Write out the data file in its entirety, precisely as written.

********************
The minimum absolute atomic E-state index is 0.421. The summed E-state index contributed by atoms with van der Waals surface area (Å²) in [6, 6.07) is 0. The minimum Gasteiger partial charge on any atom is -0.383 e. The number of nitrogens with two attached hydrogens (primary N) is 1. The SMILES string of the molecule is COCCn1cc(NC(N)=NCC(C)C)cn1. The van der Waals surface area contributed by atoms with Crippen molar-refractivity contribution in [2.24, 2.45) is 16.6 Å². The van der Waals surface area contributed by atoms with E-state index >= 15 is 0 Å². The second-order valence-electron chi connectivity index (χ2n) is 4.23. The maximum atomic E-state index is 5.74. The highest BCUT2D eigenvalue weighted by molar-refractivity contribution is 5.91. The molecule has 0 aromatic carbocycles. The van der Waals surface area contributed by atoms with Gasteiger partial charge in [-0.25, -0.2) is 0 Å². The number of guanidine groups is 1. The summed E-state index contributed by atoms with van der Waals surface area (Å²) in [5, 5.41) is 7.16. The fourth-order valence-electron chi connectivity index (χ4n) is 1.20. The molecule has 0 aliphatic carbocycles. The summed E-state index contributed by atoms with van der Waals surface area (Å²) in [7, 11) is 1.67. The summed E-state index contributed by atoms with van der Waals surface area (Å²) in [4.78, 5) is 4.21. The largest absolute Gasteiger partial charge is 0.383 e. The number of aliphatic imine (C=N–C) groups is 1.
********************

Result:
The minimum absolute atomic E-state index is 0.421. The summed E-state index contributed by atoms with van der Waals surface area (Å²) in [6, 6.07) is 0. The minimum Gasteiger partial charge on any atom is -0.383 e. The number of nitrogens with two attached hydrogens (primary N) is 1. The SMILES string of the molecule is COCCn1cc(NC(N)=NCC(C)C)cn1. The van der Waals surface area contributed by atoms with Crippen molar-refractivity contribution in [2.24, 2.45) is 16.6 Å². The van der Waals surface area contributed by atoms with E-state index >= 15 is 0 Å². The second-order valence-electron chi connectivity index (χ2n) is 4.23. The maximum atomic E-state index is 5.74. The highest BCUT2D eigenvalue weighted by molar-refractivity contribution is 5.91. The molecule has 0 aromatic carbocycles. The van der Waals surface area contributed by atoms with Gasteiger partial charge in [-0.25, -0.2) is 0 Å². The number of guanidine groups is 1. The summed E-state index contributed by atoms with van der Waals surface area (Å²) in [5, 5.41) is 7.16. The fourth-order valence-electron chi connectivity index (χ4n) is 1.20. The molecule has 0 aliphatic carbocycles. The summed E-state index contributed by atoms with van der Waals surface area (Å²) in [7, 11) is 1.67. The summed E-state index contributed by atoms with van der Waals surface area (Å²) in [4.78, 5) is 4.21. The largest absolute Gasteiger partial charge is 0.383 e. The number of aliphatic imine (C=N–C) groups is 1.